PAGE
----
Jolanda also reminds me to take my medication twice a day by reminding me of her meal time, which is also twice a day. Itʼs not magic; I just taught her to ask for her food around a certain time. When I put the food down, she has to stay and wait until I take my medication, and then she can eat. Itʼs a ritual and it works really well.
So far we have mainly gotten positive responses from the public. I appreciate it when people offer help and ask what they should do if I have a seizure. They also ask how to identify Jolandaʼs signals. I am open with my disability, because I am dependent on other peopleʼs help when I am in need; I brief staff on airplanes and the usher at the opera, for instance.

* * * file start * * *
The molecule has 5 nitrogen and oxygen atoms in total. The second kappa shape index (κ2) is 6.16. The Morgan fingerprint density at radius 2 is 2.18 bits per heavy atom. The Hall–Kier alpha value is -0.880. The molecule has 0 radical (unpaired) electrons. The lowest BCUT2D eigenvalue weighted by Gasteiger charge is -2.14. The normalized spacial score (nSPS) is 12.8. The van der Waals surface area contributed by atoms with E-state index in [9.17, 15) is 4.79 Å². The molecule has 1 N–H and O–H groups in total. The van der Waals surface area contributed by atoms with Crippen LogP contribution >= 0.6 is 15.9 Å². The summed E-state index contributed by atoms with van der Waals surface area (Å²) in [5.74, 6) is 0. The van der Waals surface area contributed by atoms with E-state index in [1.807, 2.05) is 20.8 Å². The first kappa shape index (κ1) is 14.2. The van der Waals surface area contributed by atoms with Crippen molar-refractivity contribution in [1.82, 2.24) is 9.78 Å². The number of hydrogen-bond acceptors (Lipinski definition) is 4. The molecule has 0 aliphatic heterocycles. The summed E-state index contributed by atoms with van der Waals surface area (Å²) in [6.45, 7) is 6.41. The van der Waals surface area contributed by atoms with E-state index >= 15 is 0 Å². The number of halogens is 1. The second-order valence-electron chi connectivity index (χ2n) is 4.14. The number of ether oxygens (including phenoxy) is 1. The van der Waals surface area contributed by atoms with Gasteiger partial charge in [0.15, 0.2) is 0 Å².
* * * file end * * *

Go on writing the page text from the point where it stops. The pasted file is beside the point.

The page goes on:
Sometimes people feel helpless when they are around me and I am not doing well. They donʼt know what to do. My advice is that it’s a tremendous help to just ask people to back off. Don’t grab the service dog or touch the person, and make sure that we do not get separated under any circumstances.
I can’t predict whether lighting, sounds, or smells will trigger my seizures, so I often feel uneasy in social settings. It’s challenging for me to go to the movies, and shopping is almost impossible. When I reached a certain level of dependency, I really felt helpless. A disability should never push you to the point of losing yourself in it or stop you from living a healthy and compassionate life.
The sad reality is that not all employers are welcoming to individuals with disabilities and their service dogs.
I found a really cool cardigan thrifting this weekend. It has a little purple dragon spitting fire on the left lapel! Half of the buttons were missing, so I replaced them with cute princess and castle buttons to go along with the dragon. Now it’s a fairytale cardigan >.<